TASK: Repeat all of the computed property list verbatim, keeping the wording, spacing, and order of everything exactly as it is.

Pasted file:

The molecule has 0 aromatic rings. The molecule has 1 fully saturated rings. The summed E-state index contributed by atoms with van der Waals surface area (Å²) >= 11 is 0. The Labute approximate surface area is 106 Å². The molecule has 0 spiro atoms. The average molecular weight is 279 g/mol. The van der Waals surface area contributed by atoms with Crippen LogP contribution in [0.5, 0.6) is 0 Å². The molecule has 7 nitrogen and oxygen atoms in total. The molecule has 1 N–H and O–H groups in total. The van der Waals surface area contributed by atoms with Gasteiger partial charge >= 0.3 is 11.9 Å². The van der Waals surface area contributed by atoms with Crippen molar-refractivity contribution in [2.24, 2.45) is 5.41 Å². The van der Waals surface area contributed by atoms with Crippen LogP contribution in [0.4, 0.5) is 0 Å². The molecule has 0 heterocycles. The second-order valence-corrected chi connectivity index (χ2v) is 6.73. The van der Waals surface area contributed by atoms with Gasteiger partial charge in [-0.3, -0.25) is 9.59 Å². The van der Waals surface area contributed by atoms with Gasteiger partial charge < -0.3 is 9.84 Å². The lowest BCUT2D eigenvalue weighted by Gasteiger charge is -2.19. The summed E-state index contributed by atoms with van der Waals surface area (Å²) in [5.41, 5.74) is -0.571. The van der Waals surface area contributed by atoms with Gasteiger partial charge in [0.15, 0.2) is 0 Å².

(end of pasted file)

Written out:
The molecule has 0 aromatic rings. The molecule has 1 fully saturated rings. The summed E-state index contributed by atoms with van der Waals surface area (Å²) >= 11 is 0. The Labute approximate surface area is 106 Å². The molecule has 0 spiro atoms. The average molecular weight is 279 g/mol. The van der Waals surface area contributed by atoms with Crippen LogP contribution in [0.5, 0.6) is 0 Å². The molecule has 7 nitrogen and oxygen atoms in total. The molecule has 1 N–H and O–H groups in total. The van der Waals surface area contributed by atoms with Gasteiger partial charge >= 0.3 is 11.9 Å². The van der Waals surface area contributed by atoms with Crippen molar-refractivity contribution in [2.24, 2.45) is 5.41 Å². The van der Waals surface area contributed by atoms with Crippen LogP contribution in [0.4, 0.5) is 0 Å². The molecule has 0 heterocycles. The second-order valence-corrected chi connectivity index (χ2v) is 6.73. The van der Waals surface area contributed by atoms with Gasteiger partial charge in [-0.3, -0.25) is 9.59 Å². The van der Waals surface area contributed by atoms with Gasteiger partial charge < -0.3 is 9.84 Å². The lowest BCUT2D eigenvalue weighted by Gasteiger charge is -2.19. The summed E-state index contributed by atoms with van der Waals surface area (Å²) in [5.41, 5.74) is -0.571. The van der Waals surface area contributed by atoms with Gasteiger partial charge in [0.15, 0.2) is 0 Å².